Turning back time at the new Luneta Hotel
MANILA, Philippines – From an elegant hotel, towering over the small, quaint houses in Manila, to a crumbling structure, shrouded with neglect.
After providing lodging for the society’s elite, foreign dignitaries, officers and men of the merchant marine and the American military during World War II, the hotel went from majestic to abandoned after it closed in 1987.
However, after years of abandonment and neglect, this piece of history along one of Manila’s busiest streets has been saved and restored. It took them 7 years, but the new management behind the Luneta Hotel says it was all worth it.
Looking at the lobby, this writer would have to agree – the arduous process of rebuilding the interior of the hotel and restoring its facade to its former glory paid off. Stepping into the hotel is like traveling back in time and into a small piece of Europe right in the heart of T.M. Kalaw Avenue.
Gilded furniture adorns the lobby from chairs to the lamps and decorations. A marble-top café bar serves fresh coffee made from Hawaiian and Italian beans specially packaged for the hotel at the lobby’s Café Yano.
Dennis Francisco, who heads the beverage department, tells Rappler that their menu is filled with signature coffee concoctions – promising a little something different from your everyday Starbucks or other hotel coffees.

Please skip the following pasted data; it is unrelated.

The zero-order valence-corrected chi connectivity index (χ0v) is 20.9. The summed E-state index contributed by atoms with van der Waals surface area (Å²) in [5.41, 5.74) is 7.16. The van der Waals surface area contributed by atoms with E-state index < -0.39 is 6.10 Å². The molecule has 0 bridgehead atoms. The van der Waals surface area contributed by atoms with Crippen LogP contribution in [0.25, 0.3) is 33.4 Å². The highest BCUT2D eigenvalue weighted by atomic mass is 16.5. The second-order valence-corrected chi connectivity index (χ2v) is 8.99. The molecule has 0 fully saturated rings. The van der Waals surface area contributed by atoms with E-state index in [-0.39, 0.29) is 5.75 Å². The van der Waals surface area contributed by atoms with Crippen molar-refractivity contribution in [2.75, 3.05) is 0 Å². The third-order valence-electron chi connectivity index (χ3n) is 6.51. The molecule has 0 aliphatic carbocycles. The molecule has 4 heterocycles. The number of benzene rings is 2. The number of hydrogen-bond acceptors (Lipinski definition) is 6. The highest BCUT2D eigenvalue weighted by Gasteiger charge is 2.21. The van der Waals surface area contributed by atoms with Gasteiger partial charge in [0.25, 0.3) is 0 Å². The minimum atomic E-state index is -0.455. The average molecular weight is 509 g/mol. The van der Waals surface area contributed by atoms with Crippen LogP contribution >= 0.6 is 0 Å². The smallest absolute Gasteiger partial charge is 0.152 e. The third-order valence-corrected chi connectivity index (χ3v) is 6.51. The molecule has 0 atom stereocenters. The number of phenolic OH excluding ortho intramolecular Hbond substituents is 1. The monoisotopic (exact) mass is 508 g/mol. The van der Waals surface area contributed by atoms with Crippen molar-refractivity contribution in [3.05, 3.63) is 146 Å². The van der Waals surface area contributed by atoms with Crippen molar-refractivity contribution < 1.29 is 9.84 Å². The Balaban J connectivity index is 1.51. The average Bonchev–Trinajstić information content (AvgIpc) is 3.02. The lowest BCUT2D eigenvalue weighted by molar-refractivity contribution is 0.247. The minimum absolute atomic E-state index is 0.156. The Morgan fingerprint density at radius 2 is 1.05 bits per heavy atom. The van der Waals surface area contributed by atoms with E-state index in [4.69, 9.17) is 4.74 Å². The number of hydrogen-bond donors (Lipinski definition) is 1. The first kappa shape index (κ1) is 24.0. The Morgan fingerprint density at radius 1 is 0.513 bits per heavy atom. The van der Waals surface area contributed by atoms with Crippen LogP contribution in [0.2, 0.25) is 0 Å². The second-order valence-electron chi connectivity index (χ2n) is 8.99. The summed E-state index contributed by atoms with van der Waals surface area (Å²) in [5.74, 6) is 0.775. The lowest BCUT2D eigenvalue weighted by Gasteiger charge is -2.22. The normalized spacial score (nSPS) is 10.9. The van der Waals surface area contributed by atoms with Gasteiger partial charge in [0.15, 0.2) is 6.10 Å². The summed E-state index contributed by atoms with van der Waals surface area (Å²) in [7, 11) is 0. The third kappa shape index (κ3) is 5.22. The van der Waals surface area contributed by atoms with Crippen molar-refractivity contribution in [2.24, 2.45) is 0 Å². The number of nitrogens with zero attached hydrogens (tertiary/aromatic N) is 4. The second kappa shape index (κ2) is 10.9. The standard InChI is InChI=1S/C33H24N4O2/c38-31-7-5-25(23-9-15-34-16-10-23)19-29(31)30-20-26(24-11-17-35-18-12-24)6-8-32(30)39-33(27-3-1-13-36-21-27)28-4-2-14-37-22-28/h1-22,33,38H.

“But it’s not too different that you won’t even recognise it anymore,” Francisco said. “We just make sure that there is a little twist to it to remind you of Luneta Hotel.”
Instead of sprinkling their cappuccino with chocolate powder or cinnamon, Francisco opts for golden sugar to keep the taste of coffee dominant.
The old menu makes a comeback
Speaking of twists, the coffee is not the onlything the hotel is proud of. Foodies are set to enjoy the original, 1918 menu with modern twists added to them.
The hotel originally served turn of the century Filipino-Spanish dishes, some of which are now everyday home-cooked meals for Filipinos. Kare-kare (ox tripe and tail stew, mixed with vegetables and flavoured with peanuts) and Paella (Spanish mixed rice dish) were some of the notable favorites.
Chef Norman Paguio, who heads the hotel’s kitchen, remained mum on how he will be recreating the hotel’s dishes but promises to fuse the old with the new, adding a modern twist to the classics.
He says that the major challenge in recreating the hotel’s menu lies on how simple the dishes in the original menu were. “They are simple dishes so the challenge was how to enhance them and present them in a new way without letting go of tradition.”
He adds that people will have to come and visit on or after June 24 (the hotel’s grand opening date), to see and taste the dishes themselves.
He did reveal, however, how the hotel’s menudo will be reborn – it will now come as a filling inside baked, cylindrical tube-type pasta more commonly known as cannelloni.
The much-awaited dishes will be served at the Café Yano in the ground floor, Ristorante Filomena in the 2nd floor, and Salvatore Lounge on the 6th where Paguio says they will be featuring different kinds of Spanish tapas and carefully curated drinks.